Economy, outmigration loom large in Madawaska-Restigouche race
Conservative Bernard Valcourt looks to hold northwestern riding
With the federal election just days away, the three main rivals in Madawaska-Restigouche are trying to convince voters they have the best plan to turnaround the stagnant economy and halt the exodus of young people from northwestern New Brunswick.
The large riding spans from the province's borders with Quebec and Maine to the northern communities of Campbellton and Dalhousie.
Communities in this northern riding consistently have among the highest unemployment rates in New Brunswick.
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In September, Statistics Canada reported the jobless rate in the Campbellton-Miramichi area was 12.6 per cent, while it was nine per cent in Edmundston-Woodstock region.
Conservative candidate Bernard Valcourt said he's helped improve the economic outlook in the area.
"Madawaska-Restigouche, just like all of Atlantic Canada, is battling with the impact of a global, fragile economy," he said.
For Valcourt, he said the trick to reinvigorate the northern economy is to find ways to diversify the industries that are already working in the area.
"We've been able to maintain jobs but the challenge really is diversification of our economy by tackling new technologies, information technologies, and trying to get our people with the proper training so they are available for the jobs that are available," he said.
Tory strategy criticized
Valcourt's opponents say the Conservative government's approach to generating jobs in the area is not working.
I want to participate as far as I can to kick start the economy here.- Liberal René Arseneault
Liberal candidate René Arseneault said the massive investments in infrastructure promised by Justin Trudeau in the party's platform would provide a much-needed economic jolt in the region.
"The platform of Trudeau is a platform based on the middle class and specifically based on the massive investments in the next 10 years into the municipalities of Canada," he said.
Those investments in municipal infrastructure projects will provide a stimulus that will keep people back on the job, the Liberal candidate said.
"I want my kids as well as all other kids to come back here. That is my first and main reason," Arseneault said of his reason for running in the election.
"I want to participate as far as I can to kick start the economy here … to turn the northern part of New Brunswick over to create jobs and jobs and make our youth come back here."
NDP seeks to make inroads
Madawaska-Restigouche has alternated between the two traditional parties, but the NDP set their sights on the northwestern riding as a possible addition to their caucus.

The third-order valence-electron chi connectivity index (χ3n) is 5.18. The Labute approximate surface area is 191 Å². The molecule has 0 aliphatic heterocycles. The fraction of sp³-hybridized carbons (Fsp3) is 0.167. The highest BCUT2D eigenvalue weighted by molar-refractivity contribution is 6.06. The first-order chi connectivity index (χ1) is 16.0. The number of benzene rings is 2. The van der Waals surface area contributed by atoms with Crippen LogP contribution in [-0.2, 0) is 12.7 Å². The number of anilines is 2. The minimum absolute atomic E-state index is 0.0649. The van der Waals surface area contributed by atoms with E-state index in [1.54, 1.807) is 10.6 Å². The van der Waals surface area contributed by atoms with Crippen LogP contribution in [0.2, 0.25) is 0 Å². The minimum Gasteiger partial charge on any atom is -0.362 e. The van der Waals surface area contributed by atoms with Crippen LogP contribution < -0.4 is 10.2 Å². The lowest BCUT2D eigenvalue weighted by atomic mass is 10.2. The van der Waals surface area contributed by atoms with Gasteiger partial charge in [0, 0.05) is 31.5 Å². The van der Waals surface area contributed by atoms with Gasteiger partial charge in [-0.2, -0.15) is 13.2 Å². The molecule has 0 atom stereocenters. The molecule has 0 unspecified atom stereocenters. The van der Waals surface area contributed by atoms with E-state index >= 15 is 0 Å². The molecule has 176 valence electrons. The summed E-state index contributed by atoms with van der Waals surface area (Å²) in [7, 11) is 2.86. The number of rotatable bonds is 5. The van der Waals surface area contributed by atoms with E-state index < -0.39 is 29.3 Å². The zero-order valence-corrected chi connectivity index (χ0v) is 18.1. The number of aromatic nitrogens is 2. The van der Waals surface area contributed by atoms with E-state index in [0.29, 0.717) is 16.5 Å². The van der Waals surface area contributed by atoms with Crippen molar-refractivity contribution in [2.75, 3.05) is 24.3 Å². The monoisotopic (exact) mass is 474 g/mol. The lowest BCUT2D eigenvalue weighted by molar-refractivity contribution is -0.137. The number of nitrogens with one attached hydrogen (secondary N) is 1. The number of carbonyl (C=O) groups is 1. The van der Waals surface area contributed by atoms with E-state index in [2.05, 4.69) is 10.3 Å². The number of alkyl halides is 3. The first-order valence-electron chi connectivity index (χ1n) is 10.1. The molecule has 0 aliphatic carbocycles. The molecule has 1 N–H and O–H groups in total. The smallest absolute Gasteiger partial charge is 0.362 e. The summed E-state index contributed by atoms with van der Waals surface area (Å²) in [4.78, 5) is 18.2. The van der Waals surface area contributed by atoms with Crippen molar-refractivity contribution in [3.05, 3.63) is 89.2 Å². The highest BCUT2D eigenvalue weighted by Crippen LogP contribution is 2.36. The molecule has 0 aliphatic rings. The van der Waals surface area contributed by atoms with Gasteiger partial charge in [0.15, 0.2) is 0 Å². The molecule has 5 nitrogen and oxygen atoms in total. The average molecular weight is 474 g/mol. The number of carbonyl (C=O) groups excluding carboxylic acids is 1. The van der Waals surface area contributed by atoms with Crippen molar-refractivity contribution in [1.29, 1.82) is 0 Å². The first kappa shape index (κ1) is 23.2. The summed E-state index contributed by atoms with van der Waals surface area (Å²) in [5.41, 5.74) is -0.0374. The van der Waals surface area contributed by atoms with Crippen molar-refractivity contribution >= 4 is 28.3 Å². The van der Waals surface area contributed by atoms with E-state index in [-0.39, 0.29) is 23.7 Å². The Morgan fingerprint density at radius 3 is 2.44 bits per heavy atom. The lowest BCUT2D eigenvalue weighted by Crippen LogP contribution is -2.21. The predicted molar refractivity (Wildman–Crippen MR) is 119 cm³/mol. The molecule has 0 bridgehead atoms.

The party was hoping its strong polling numbers in the neighbouring province of Quebec would spill over across the border.
In 2011, the NDP attracted nearly 20 per cent of the popular vote in the riding.
For L'Italien, the need to add jobs is important in this election, not only to stem the outmigration of young people, but also to keep older residents in the region.
"The grandparents are leaving the area to go to see their grandchildren," he said.
"Families are trying to be united and they are going to the south [of New Brunswick] or to Alberta to be all together."
Valcourt looms large
For either Arseneault or L'Italien to win, they are going to have to knock off Valcourt, who has had a large presence in New Brunswick politics over the last 30 years.
Valcourt was defeated in 1993 as Progressive Conservatives fell across the country.
The northwestern riding flipped back to the Tories in 1997 for a single term. Madawaska-Restigouche was a Liberal riding between 2000 and 2011.
Valcourt was one of two Conservative gains in the 2011 election, earning 40 per cent of the vote. He benefited from a disappearing Liberal vote.
After the 2011 election, Valcourt was quickly ushered into Harper's cabinet, first with a junior portfolio and then he became aboriginal affairs minister in 2013.
That high profile on the national stage has not always been felt in his riding, according to one of his opponents.
The NDP's L'Italien said Valcourt has been "invisible" during the longest election campaign in Canadian history.
"I didn't see Bernard Valcourt during this electoral campaign, I don't know if he is truly running as a member of the Conservative Party," he said.
Green Party candidate Françoise Aubin was not available for comment.
New Brunswick has 10 seats in the House of Commons. After the 2011 election was over, the Conservatives held eight seats while the Liberals and NDP each had a single seat.